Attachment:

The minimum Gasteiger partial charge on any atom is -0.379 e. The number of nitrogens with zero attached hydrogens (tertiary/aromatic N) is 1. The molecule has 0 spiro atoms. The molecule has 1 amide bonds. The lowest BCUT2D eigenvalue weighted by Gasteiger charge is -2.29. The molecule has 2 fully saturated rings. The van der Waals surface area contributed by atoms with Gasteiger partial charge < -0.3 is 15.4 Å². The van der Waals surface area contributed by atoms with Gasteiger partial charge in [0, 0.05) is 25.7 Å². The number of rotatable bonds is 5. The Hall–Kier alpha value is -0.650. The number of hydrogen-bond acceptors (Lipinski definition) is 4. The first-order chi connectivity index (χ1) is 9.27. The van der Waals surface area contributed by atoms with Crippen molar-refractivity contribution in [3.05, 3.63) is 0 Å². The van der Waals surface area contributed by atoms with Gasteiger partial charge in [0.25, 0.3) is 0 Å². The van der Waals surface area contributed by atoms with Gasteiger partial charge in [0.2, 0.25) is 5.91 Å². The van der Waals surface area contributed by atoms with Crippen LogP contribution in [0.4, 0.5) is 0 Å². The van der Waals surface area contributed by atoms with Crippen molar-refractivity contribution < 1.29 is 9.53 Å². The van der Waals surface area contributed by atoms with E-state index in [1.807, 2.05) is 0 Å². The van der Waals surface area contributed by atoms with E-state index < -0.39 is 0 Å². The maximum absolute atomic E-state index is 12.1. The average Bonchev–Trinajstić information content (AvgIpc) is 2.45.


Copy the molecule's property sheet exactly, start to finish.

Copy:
The minimum Gasteiger partial charge on any atom is -0.379 e. The number of nitrogens with zero attached hydrogens (tertiary/aromatic N) is 1. The molecule has 0 spiro atoms. The molecule has 1 amide bonds. The lowest BCUT2D eigenvalue weighted by Gasteiger charge is -2.29. The molecule has 2 fully saturated rings. The van der Waals surface area contributed by atoms with Gasteiger partial charge < -0.3 is 15.4 Å². The van der Waals surface area contributed by atoms with Gasteiger partial charge in [0, 0.05) is 25.7 Å². The number of rotatable bonds is 5. The Hall–Kier alpha value is -0.650. The number of hydrogen-bond acceptors (Lipinski definition) is 4. The first-order chi connectivity index (χ1) is 9.27. The van der Waals surface area contributed by atoms with Crippen molar-refractivity contribution in [3.05, 3.63) is 0 Å². The van der Waals surface area contributed by atoms with Gasteiger partial charge in [0.25, 0.3) is 0 Å². The van der Waals surface area contributed by atoms with Gasteiger partial charge in [0.2, 0.25) is 5.91 Å². The van der Waals surface area contributed by atoms with Crippen LogP contribution in [0.4, 0.5) is 0 Å². The van der Waals surface area contributed by atoms with Crippen molar-refractivity contribution < 1.29 is 9.53 Å². The van der Waals surface area contributed by atoms with E-state index in [1.807, 2.05) is 0 Å². The van der Waals surface area contributed by atoms with E-state index < -0.39 is 0 Å². The maximum absolute atomic E-state index is 12.1. The average Bonchev–Trinajstić information content (AvgIpc) is 2.45.